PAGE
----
To install click the Add extension button. That's it.

The source code for the WIKI 2 extension is being checked by specialists of the Mozilla Foundation, Google, and Apple. You could also do it yourself at any point in time.

Kelly Slayton
Congratulations on this excellent venture… what a great idea!
Alexander Grigorievskiy
I use WIKI 2 every day and almost forgot how the original Wikipedia looks like.
Live Statistics
English Articles
Improved in 24 Hours
Added in 24 Hours
What we do. Every page goes through several hundred of perfecting techniques; in live mode. Quite the same Wikipedia. Just better.

Hungarian Rhapsody No. 6

From Wikipedia, the free encyclopedia

Hungarian Rhapsody No. 6 in D-flat major is the sixth work of the 19 Hungarian Rhapsodies composed by Franz Liszt. This work was dedicated to Count Antoine of Appony and uses the form of lassan and friska like many other of his rhapsodies. This piece was later arranged for orchestra.


The piece is divided into three main sections:

The first part of the rhapsody is an introduction (Tempo giusto), where the left hand of the player plays a steady bassline made up of the chords in the D-flat major scale. Due to the overlapping of the melody over the bars, the piece does not sound as though it is in a 2
rhythm. This is because Liszt did not start the first chord of the piece as an upbeat, which is what many composers have done to relate to the time signature of the piece. The melody of the first part is repetitive, ending with a long cadenza mainly using the black keys. The second part (presto) is in C-sharp major (which is simply an enharmonic version of the previous D-flat, not a modulation) and has a lively rhythm, leading to the lassan in B-flat minor. The lassan is played slowly, with a rhythm in improvisational style, again finishing with a large cadenza at the end, leading sequentially to the friska (Allegro) in B-flat major. The melody is played in semiquavers requiring the player to move fast in octaves. The bass line repeats the same strong quaver rhythms. The final part of the piece ends with chromatic scales in octaves moving in contrary motion, leading to B-flat major chords. The piece makes use of the gypsy scale.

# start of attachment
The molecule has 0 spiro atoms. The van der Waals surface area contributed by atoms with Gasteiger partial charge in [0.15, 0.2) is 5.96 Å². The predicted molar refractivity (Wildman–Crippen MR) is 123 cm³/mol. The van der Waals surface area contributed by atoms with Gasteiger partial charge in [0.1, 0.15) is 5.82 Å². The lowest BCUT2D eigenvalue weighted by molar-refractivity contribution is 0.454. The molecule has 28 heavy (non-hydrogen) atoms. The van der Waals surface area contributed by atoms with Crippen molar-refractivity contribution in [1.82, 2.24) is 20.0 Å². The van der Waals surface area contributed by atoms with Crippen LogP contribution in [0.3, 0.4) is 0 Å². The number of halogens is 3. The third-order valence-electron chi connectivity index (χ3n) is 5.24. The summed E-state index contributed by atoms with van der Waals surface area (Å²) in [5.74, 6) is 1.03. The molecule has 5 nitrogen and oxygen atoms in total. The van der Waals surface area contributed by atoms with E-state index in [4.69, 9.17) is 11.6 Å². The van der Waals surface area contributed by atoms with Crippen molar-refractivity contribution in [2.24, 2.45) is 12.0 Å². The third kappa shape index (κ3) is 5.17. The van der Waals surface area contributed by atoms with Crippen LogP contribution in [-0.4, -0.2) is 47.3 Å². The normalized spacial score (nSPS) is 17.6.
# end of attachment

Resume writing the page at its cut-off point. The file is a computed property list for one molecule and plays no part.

Sources of the melodies

The first of the themes in this rhapsody is a song titled Chlopitzky nóta from the collection of the next edition of József Szerdahelyi and Béni Egressy in 1843, which was already included in the 4th and 5th numbers of Magyar Dallok, Volume I. Also featured is the tune Cserebogár, sárga cserebogár and finally a fast verbunkos imported from the 11th number of Magyar Dallok, Volume IV.

Orchestral arrangement

Franz Liszt and Franz Doppler orchestrated this piece, bearing "S. 359/3" as the work number. It is transposed to D major but the "friska" remains in B-flat major, the key in which the piece ends. Although the orchestration is titled "Hungarian Rhapsody No. 3", some editions have changed it to match the original version.

In popular culture

This piece was featured in the Swiss film Vitus.

Part of Hungarian Rhapsody No. 6 was borrowed by Belgian singer and songwriter Jacques Brel in his 1959 song "Ne me quitte pas" (English version "If You Go Away"). The lyrics "Moi, je t'offrirai des perles de pluie venues de pays où il ne pleut pas" ("I'll offer you rain pearls from lands where it does not rain") are sung to a theme borrowed from the second part, lassan (Andante), of this piece.

External links

This page was last edited on 27 June 2021, at 21:02
Basis of this page is in Wikipedia. Text is available under the CC BY-SA 3.0 Unported License. Non-text media are available under their specified licenses. Wikipedia® is a registered trademark of the Wikimedia Foundation, Inc. WIKI 2 is an independent company and has no affiliation with Wikimedia Foundation.